Early on we started selling Catholic books at our parish (with my parents who decided to move out from the East) so others wouldn’t be as in the dark of this glorious faith as we were! An early read was Anne Roch Muggeridge’s book, Desolate City, and combined with both of us having a pro-life background, the whole revolution to over throw Church teachings made sense. We could understand what was happening, why, and participate in the counter revolution. Felt very exciting. Even Fr. Hardon advised this at a Homeschooling conference many years ago. We could see the fall out even in our own diocese with clown masses, and the rest of the routine. The cliches from the few Vatican 2 ers in our parish started to ring hollow as our parish started to slowly fill up with homeschoolers having generous-sized families, and sharing the joy! There were still some unconvinced people who really thought they had re-invented the wheel and the Church was going to BEGIN with Vatican II. I don’t know why Catholics can’t be happy with the Church Jesus gave us, instead of re-crafting it with human hands. It’s already been tried.. and found wanting….the Protestant Revolution.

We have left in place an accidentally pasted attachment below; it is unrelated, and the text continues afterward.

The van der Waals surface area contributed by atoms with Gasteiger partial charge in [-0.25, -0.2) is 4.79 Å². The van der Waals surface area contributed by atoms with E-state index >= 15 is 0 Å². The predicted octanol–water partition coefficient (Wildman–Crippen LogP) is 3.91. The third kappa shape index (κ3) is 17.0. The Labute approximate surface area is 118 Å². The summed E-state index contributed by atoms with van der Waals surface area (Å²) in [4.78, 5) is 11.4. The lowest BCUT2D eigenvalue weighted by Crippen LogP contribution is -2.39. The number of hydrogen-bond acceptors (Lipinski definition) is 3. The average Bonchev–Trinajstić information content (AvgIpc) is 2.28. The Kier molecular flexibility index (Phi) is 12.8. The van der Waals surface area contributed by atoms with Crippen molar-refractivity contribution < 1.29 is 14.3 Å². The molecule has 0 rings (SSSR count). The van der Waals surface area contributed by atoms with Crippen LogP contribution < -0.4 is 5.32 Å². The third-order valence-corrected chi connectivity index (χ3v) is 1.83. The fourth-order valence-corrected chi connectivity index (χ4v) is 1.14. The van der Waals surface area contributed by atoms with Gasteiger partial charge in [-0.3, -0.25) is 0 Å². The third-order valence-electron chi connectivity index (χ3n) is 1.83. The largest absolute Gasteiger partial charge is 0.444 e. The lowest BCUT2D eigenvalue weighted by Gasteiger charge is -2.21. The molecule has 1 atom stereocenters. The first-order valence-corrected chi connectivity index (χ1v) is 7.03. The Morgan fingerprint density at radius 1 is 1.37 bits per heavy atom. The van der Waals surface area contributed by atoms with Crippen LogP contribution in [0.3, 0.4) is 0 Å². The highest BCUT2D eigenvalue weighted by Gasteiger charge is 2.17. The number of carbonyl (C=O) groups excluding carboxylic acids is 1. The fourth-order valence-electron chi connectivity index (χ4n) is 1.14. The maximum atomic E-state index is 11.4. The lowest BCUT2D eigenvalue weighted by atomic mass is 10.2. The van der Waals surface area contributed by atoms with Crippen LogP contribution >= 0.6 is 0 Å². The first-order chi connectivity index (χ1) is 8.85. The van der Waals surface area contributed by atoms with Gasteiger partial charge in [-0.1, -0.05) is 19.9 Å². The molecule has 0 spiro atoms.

As for the pill, don’t get me going. Coming from a family myself of 6 girls and one boy growing up with limited means, I’m proud of all my sisters; they never fell for the quick fix, contraception. Forget about all the divorces caused by couple using each other, but the middle-aged women around me that I used to see when I took my kids to lessons are dropping like flies. Every week another one is in the obituary…they were all on the pill, all got breast cancer. I don’t think any priest in his right mind would want the liability of that kind of advice. It was naive for clergy in the 60’s to think a med would now govern marriages.( by the way, coming from a nursing background, EVERY med has a side effect. Why would a healthy woman be on a serious med, made form horse pee for her entire productive life?) Instead of the alternative: respect, trusting each other, communicating on an intimate level, trusting God, learning about one’s fertility, and having a Catholic world view instead of a worldly, instant -gratification, instant fix attitude. That attitude does not help the challenges ones faces in marriage. Both have to be trying to make sacrifices. And if you’re not that much in love, don’t get married. It’s a vocation.